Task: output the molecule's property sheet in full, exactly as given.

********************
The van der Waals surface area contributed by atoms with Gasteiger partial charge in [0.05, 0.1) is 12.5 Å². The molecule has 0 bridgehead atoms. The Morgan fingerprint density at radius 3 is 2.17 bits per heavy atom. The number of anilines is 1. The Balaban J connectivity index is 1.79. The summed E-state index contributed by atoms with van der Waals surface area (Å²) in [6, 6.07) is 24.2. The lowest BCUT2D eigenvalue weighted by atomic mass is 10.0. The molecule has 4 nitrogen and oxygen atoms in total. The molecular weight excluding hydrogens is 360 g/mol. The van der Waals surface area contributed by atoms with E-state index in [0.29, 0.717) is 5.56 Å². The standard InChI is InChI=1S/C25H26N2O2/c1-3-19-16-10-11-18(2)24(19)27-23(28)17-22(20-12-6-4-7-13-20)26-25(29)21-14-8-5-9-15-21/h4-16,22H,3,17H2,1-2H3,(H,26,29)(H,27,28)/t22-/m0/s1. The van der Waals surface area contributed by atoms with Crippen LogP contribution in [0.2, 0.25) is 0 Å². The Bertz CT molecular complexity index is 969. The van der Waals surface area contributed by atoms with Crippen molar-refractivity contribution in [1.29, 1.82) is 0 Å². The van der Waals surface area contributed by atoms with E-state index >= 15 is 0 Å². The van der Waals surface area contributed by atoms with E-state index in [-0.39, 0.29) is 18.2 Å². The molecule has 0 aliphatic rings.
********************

The van der Waals surface area contributed by atoms with Gasteiger partial charge in [0.05, 0.1) is 12.5 Å². The molecule has 0 bridgehead atoms. The Morgan fingerprint density at radius 3 is 2.17 bits per heavy atom. The number of anilines is 1. The Balaban J connectivity index is 1.79. The summed E-state index contributed by atoms with van der Waals surface area (Å²) in [6, 6.07) is 24.2. The lowest BCUT2D eigenvalue weighted by atomic mass is 10.0. The molecule has 4 nitrogen and oxygen atoms in total. The molecular weight excluding hydrogens is 360 g/mol. The van der Waals surface area contributed by atoms with E-state index in [0.29, 0.717) is 5.56 Å². The standard InChI is InChI=1S/C25H26N2O2/c1-3-19-16-10-11-18(2)24(19)27-23(28)17-22(20-12-6-4-7-13-20)26-25(29)21-14-8-5-9-15-21/h4-16,22H,3,17H2,1-2H3,(H,26,29)(H,27,28)/t22-/m0/s1. The van der Waals surface area contributed by atoms with Crippen LogP contribution in [0.2, 0.25) is 0 Å². The Bertz CT molecular complexity index is 969. The van der Waals surface area contributed by atoms with Crippen molar-refractivity contribution in [1.29, 1.82) is 0 Å². The van der Waals surface area contributed by atoms with E-state index >= 15 is 0 Å². The van der Waals surface area contributed by atoms with E-state index in [-0.39, 0.29) is 18.2 Å². The molecule has 0 aliphatic rings.